Human Trafficking

Trafficking in human beings refers to the illegal recruitment and movement of persons by means of force, threat, coercion, deception or abduction for the purpose of exploitation. The International definition of trafficking in human beings is contained in the Palermo Protocol adopted by the U NGA at Palermo, Italy in December 2000.

Trafficking in human beings is a global threat that touches nearly every corner of the world.  Almost every country in the world is affected by trafficking, whether as a country of origin, transit or destination for victims.

Migrant smuggling on the other hand refers to procurement in order to obtain a financial benefit, of the illegal entry of a person into a state party of which the person is not a national or a permanent resident.

The distinction between trafficking in human beings and migrant smuggling remains blurred and experience shows that there are overlapping cases where smuggling becomes trafficking.


The Eastern Africa region is a growing hotspot for trafficking in human beings in Africa and is comprised of source, transit and destination countries. The pattern and typologies of trafficking and smuggling in the region typically overlap. Migrants initially seek the assistance of smugglers, but later are often subjected to trafficking

The pattern has evolved into a transnational organised crime involving networked criminal syndicates. Many victims are trafficked intra-regionally and a large portion is trafficked to Europe, the Middle East or South Africa. Domestic trafficking retains a low profile although wide spread in all member states of the region. Domestic trafficking especially for women and children   for purposes of domestic work, servitude, forced labour and prostitution is rampant.

Victims in the region are recruited by legal or illegal employment agencies or voluntarily migrate to Southeast Asia and the Middle East Asia in search of employment, where at times they are exploited in domestic servitude, massage parlours and brothels, or forced manual labor.

Families play a major role in financing irregular migration and may force or coerce their children to go abroad or to urban areas for employment.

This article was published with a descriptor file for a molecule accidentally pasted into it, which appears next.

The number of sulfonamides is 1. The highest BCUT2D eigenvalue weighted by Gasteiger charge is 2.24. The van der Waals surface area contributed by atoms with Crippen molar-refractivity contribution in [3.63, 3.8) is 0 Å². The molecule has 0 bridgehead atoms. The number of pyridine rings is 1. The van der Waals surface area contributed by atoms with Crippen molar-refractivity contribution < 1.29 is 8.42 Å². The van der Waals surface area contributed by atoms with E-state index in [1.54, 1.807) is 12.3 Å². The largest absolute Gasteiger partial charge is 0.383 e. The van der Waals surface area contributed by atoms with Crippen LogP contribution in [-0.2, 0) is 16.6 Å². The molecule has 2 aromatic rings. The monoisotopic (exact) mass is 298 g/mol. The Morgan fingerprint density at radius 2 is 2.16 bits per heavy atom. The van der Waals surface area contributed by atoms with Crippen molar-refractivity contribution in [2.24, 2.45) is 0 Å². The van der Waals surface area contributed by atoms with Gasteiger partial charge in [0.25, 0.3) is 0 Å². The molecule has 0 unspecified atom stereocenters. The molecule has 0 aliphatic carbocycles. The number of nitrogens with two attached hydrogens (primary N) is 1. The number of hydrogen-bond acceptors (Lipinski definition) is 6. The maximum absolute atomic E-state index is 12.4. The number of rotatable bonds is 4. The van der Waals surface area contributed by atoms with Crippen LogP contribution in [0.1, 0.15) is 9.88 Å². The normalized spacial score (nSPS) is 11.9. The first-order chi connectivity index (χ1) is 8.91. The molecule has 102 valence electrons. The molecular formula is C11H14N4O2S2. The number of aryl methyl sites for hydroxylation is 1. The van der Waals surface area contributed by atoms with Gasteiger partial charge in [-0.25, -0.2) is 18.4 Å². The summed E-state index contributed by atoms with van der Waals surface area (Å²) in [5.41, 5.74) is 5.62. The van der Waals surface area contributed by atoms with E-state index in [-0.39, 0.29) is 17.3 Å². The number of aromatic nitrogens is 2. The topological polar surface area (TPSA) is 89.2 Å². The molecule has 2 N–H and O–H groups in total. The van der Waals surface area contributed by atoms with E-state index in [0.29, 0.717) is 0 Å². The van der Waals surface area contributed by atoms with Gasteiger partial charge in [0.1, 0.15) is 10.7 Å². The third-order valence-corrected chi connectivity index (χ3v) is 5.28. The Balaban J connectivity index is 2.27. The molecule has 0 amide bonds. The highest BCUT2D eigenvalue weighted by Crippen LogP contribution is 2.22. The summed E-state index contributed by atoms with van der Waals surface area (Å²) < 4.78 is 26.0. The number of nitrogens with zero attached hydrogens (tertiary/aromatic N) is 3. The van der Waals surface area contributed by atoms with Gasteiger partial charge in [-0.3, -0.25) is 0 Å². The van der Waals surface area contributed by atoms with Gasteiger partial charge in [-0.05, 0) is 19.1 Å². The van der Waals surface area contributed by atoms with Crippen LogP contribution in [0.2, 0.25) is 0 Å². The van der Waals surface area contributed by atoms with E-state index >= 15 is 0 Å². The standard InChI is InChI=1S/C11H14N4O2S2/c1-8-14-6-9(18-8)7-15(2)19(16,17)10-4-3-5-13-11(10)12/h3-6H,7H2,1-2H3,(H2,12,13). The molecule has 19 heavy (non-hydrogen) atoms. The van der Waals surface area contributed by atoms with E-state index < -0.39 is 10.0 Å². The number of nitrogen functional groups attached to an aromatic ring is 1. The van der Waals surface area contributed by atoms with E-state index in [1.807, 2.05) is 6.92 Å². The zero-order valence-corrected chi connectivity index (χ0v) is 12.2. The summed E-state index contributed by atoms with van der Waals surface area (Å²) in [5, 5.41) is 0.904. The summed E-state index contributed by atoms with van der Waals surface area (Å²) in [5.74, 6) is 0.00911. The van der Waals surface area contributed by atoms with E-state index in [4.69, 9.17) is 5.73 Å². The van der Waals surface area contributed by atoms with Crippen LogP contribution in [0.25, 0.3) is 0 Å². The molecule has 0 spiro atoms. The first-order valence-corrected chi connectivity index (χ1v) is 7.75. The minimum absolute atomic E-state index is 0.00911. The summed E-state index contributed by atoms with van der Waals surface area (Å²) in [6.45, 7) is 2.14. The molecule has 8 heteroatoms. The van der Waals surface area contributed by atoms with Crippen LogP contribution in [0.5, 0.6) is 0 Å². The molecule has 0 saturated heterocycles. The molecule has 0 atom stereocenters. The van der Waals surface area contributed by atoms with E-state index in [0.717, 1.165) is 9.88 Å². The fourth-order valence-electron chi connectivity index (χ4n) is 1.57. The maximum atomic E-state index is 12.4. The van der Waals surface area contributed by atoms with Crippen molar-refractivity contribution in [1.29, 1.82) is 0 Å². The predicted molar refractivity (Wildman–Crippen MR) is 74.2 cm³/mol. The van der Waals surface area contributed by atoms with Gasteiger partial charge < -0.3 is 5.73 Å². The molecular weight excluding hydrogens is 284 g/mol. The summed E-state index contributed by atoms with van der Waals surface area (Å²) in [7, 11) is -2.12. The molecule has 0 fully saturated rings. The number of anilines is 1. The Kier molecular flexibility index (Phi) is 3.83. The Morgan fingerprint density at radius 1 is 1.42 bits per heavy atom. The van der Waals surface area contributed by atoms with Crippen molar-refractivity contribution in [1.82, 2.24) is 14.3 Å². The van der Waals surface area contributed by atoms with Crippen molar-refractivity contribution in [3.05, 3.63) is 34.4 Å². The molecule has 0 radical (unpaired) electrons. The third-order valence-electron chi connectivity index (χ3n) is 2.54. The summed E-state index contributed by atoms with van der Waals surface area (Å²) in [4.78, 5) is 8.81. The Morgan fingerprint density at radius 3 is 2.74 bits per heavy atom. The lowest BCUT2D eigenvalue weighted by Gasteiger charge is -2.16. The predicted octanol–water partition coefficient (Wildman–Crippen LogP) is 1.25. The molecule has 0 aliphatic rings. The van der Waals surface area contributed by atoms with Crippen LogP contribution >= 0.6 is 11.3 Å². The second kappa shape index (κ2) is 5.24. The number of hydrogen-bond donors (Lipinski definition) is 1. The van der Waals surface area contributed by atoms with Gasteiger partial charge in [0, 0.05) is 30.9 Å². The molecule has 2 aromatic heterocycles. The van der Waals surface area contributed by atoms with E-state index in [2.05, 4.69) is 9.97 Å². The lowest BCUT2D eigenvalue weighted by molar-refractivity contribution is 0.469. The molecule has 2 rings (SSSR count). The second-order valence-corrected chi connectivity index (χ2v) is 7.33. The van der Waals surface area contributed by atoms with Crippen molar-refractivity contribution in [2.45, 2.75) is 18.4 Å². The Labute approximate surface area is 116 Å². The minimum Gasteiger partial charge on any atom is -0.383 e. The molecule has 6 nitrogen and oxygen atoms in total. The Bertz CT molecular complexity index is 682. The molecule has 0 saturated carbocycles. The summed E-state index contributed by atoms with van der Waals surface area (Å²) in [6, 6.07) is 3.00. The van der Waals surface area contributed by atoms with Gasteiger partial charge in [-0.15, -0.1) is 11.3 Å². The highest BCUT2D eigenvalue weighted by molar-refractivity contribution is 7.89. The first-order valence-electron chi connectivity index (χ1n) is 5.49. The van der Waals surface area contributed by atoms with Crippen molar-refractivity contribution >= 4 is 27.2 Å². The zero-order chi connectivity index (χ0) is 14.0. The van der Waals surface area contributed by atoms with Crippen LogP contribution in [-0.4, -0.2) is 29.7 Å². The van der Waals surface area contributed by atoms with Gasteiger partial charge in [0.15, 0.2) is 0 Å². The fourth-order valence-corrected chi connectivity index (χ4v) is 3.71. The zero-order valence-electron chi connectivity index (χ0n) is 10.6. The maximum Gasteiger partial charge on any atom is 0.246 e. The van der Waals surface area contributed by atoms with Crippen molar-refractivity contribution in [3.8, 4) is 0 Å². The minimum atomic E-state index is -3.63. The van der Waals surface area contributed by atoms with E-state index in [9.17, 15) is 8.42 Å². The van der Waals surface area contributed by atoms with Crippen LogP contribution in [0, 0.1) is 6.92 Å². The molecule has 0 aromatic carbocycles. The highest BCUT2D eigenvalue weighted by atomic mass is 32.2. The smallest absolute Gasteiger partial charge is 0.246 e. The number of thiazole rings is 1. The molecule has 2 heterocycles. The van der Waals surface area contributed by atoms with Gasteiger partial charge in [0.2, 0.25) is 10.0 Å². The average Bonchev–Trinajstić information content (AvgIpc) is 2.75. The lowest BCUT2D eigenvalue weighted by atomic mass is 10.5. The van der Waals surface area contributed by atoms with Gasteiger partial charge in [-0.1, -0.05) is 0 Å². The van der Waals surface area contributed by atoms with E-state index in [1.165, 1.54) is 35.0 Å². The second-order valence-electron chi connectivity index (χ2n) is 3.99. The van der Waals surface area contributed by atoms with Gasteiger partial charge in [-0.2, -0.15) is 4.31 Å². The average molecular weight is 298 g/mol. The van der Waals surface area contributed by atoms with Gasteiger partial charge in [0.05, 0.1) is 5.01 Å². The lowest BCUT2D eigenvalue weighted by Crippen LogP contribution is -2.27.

Trafficking in human beings is one of the priority crimes under RB Nairobi and has been assigned a dedicated desk to coordinate anti trafficking in human beings activities in the region. In addition the EAPCCO Heads of Police attach a lot of importance to all Regional activities geared towards combating trafficking in human beings and Smuggling of Migrants and this has been expressed in various resolutions adopted during EAPCCO annual general meetings. Consequently, EAPCCO strives to empower law enforcement agencies in our member countries to deal with cases of human trafficking through various ways including but not limited to the following:

  • Capacity building to law enforcement agencies to ensure that officers are equipped to identify and investigate cases of human trafficking in all its forms, including but not limited to forced labour, sexual exploitation, forced criminal activities and organ removal.
  • Child protection activities and working in close collaboration with child protection units and other organisations charged with child welfare in order to ensure appropriate attention during investigations involving crimes against children.
  • Provision of INTERPOL’s policing capabilities and expertise which are tools and services that facilitate sharing of law enforcement related information between all INTERPOL member countries;
  • Providing technical and any other support to member countries in conducting global operations in order to disrupt and dismantle human trafficking networks;
  • Formation of partnerships involving working across sectors to improve the ways in which trafficking can be identified reported and investigated. For instance INTERPOL Regional Bureau is in collaboration with the African Union commission on the ongoing development of the Regional operational center (ROCK) on trafficking in human beings in Khartoum Sudan.
  • Organising and supporting events and conferences which involve experts from different parts of the world;
  • Participation in specialist groups which focus on frontline police work and the exchange of operational information.

The underlying challenge that faces us all in the region as individuals, government agencies, civil society organisations and international organisations remains the same. We need to redouble our efforts to prevent trafficking, identify and protect victims and disrupt the criminal networks that commit these crimes, adapting our response to changing forms of human trafficking.